In 1929, Adolf Butenandt and Edward Adelbert Doisy independently isolated and purified estrone, the first estrogen to be discovered. Then, estriol and estradiol were discovered in 1930 and 1933, respectively. Shortly following their discovery, estrogens, both natural and synthetic, were introduced for medical use. Examples include estriol glucuronide (Emmenin, Progynon), estradiol benzoate, conjugated estrogens (Premarin), diethylstilbestrol, and ethinylestradiol.
The word estrogen derives from Ancient Greek. It is derived from "oestros" (a periodic state of sexual activity in female mammals), and genos(generating). It was first published in the early 1920s and referenced as "oestrin". With the years, American English adapted the spelling of estrogen to fit with its phonetic pronunciation. Nevertheless, both estrogen and oestrogen are used nowadays, yet some still wish to maintain its original spelling as it reflects the origin of the word.
Society and culture
- Synthetic substances such as bisphenol A as well as metalloestrogens (e.g., cadmium).
- Plant products with estrogenic activity are called phytoestrogens (e.g., coumestrol, daidzein, genistein, miroestrol).
- Those produced by fungi are known as mycoestrogens (e.g., zearalenone).
Estrogens are among the wide range of endocrine-disrupting compounds (EDCs) because they have high estrogenic potency. When an EDC makes its way into the environment, it may cause male reproductive dysfunction to wildlife. The estrogen excreted from farm animals makes its way into fresh water systems. During the germination period of reproduction the fish are exposed to low levels of estrogen which may cause reproductive dysfunction to male fish.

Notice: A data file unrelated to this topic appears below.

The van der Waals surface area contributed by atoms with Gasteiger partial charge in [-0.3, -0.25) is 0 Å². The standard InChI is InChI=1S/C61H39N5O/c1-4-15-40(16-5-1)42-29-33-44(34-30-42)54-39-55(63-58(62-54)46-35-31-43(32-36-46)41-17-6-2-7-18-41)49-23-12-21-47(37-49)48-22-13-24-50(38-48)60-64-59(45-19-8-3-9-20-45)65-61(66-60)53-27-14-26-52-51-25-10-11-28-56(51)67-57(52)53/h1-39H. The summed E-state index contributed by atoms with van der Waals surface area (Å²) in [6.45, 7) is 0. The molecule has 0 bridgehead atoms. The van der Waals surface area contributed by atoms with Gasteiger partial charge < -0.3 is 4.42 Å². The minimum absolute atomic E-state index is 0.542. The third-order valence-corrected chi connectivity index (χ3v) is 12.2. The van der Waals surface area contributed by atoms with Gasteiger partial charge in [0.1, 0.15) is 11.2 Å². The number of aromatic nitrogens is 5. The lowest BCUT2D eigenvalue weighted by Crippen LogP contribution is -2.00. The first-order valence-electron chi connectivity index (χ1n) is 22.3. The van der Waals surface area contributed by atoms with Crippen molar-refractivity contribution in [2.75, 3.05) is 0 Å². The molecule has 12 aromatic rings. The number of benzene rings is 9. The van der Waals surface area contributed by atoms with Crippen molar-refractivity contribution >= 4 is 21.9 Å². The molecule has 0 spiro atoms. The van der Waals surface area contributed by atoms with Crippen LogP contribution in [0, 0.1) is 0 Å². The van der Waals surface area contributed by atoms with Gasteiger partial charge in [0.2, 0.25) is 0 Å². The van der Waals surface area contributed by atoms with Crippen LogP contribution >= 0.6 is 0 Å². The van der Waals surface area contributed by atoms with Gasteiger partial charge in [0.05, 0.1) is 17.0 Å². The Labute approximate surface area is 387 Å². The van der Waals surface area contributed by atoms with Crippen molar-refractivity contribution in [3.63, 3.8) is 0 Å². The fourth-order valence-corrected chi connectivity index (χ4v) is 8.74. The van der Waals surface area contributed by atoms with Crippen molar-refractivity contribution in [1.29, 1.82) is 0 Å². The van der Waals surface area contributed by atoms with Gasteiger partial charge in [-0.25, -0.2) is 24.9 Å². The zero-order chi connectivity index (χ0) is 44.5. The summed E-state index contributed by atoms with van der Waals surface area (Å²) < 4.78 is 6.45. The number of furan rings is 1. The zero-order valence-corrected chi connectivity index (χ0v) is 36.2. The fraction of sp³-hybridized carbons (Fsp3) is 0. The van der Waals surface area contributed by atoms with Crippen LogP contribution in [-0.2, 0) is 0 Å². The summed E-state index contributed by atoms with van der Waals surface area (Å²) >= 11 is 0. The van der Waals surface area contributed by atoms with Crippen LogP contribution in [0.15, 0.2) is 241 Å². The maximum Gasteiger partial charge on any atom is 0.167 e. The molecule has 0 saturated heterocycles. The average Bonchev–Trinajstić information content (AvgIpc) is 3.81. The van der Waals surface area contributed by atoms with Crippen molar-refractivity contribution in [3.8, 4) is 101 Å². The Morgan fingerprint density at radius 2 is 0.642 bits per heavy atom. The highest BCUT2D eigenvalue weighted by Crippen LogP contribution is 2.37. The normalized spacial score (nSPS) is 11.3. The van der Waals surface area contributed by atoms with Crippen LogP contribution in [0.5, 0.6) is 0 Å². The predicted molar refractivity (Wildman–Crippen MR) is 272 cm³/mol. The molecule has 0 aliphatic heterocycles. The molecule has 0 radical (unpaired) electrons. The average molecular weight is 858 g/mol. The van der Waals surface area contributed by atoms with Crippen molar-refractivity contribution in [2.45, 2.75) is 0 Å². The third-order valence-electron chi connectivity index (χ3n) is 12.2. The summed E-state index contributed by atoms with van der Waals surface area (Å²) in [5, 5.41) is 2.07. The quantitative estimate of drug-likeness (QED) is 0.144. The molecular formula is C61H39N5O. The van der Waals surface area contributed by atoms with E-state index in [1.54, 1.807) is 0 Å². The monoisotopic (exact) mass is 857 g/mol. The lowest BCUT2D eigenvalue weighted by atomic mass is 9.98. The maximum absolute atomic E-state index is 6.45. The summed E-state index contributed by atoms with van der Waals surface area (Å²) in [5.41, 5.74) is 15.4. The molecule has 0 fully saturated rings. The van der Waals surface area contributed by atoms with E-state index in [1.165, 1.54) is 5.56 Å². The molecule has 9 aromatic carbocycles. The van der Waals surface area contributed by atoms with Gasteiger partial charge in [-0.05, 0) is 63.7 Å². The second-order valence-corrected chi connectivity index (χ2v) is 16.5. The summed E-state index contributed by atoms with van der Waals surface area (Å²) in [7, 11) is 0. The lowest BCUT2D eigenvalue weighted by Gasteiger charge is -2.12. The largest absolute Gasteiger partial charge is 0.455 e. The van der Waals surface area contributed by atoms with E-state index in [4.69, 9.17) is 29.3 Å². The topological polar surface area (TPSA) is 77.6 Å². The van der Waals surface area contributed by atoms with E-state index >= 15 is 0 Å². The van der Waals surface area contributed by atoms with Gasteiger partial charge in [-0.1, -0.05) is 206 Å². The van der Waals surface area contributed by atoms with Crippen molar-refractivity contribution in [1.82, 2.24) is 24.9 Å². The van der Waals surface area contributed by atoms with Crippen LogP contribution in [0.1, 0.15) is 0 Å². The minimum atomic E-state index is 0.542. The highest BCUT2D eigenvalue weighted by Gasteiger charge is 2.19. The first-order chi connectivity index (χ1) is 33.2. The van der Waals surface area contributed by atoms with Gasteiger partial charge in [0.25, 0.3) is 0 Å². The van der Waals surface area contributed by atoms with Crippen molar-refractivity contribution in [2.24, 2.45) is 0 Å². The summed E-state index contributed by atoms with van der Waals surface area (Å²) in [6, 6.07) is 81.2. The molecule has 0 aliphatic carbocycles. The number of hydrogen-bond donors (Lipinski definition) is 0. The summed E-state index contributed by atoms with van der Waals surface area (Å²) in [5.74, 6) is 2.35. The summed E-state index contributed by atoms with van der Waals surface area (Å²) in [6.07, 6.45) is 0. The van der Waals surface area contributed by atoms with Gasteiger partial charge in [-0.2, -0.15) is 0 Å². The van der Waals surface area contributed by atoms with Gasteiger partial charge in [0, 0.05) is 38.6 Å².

Some hair shampoos on the market include estrogens and placental extracts; others contain phytoestrogens. In 1998, there were case reports of four prepubescent African-American girls developing breasts after exposure to these shampoos. In 1993, the FDA determined that not all over-the-counter topically applied hormone-containing drug products for human use are generally recognized as safe and effective and are misbranded. An accompanying proposed rule deals with cosmetics, concluding that any use of natural estrogens in a cosmetic product makes the product an unapproved new drug and that any cosmetic using the term "hormone" in the text of its labeling or in its ingredient statement makes an implied drug claim, subjecting such a product to regulatory action.
In addition to being considered misbranded drugs, products claiming to contain placental extract may also be deemed to be misbranded cosmetics if the extract has been prepared from placentas from which the hormones and other biologically active substances have been removed and the extracted substance consists principally of protein. The FDA recommends that this substance be identified by a name other than "placental extract" and describing its composition more accurately because consumers associate the name "placental extract" with a therapeutic use of some biological activity.